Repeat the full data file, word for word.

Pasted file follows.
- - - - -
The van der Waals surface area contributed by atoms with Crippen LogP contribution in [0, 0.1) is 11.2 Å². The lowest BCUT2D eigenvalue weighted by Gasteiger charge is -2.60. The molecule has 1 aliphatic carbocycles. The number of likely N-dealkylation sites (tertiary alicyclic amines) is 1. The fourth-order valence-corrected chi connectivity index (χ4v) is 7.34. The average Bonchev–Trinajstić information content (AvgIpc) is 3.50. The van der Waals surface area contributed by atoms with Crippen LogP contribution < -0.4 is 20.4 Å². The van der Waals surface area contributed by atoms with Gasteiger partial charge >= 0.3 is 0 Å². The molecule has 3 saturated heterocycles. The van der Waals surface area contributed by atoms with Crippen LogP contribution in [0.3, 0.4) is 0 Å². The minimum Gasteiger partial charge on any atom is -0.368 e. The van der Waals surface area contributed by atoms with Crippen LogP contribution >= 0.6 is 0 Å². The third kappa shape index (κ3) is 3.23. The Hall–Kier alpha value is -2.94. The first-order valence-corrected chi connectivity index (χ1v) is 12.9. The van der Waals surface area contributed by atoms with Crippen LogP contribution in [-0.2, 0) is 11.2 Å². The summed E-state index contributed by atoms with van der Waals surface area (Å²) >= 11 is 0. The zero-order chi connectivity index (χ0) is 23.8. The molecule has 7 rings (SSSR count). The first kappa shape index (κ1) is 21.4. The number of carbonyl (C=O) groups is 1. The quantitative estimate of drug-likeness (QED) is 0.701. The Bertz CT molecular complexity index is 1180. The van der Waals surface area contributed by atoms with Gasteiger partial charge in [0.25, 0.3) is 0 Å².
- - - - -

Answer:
The van der Waals surface area contributed by atoms with Crippen LogP contribution in [0, 0.1) is 11.2 Å². The lowest BCUT2D eigenvalue weighted by Gasteiger charge is -2.60. The molecule has 1 aliphatic carbocycles. The number of likely N-dealkylation sites (tertiary alicyclic amines) is 1. The fourth-order valence-corrected chi connectivity index (χ4v) is 7.34. The average Bonchev–Trinajstić information content (AvgIpc) is 3.50. The van der Waals surface area contributed by atoms with Crippen LogP contribution < -0.4 is 20.4 Å². The van der Waals surface area contributed by atoms with Gasteiger partial charge >= 0.3 is 0 Å². The molecule has 3 saturated heterocycles. The van der Waals surface area contributed by atoms with Crippen LogP contribution in [0.3, 0.4) is 0 Å². The minimum Gasteiger partial charge on any atom is -0.368 e. The van der Waals surface area contributed by atoms with Crippen LogP contribution >= 0.6 is 0 Å². The third kappa shape index (κ3) is 3.23. The Hall–Kier alpha value is -2.94. The first-order valence-corrected chi connectivity index (χ1v) is 12.9. The van der Waals surface area contributed by atoms with Crippen LogP contribution in [-0.2, 0) is 11.2 Å². The summed E-state index contributed by atoms with van der Waals surface area (Å²) >= 11 is 0. The zero-order chi connectivity index (χ0) is 23.8. The molecule has 7 rings (SSSR count). The first kappa shape index (κ1) is 21.4. The number of carbonyl (C=O) groups is 1. The quantitative estimate of drug-likeness (QED) is 0.701. The Bertz CT molecular complexity index is 1180. The van der Waals surface area contributed by atoms with Gasteiger partial charge in [0.25, 0.3) is 0 Å².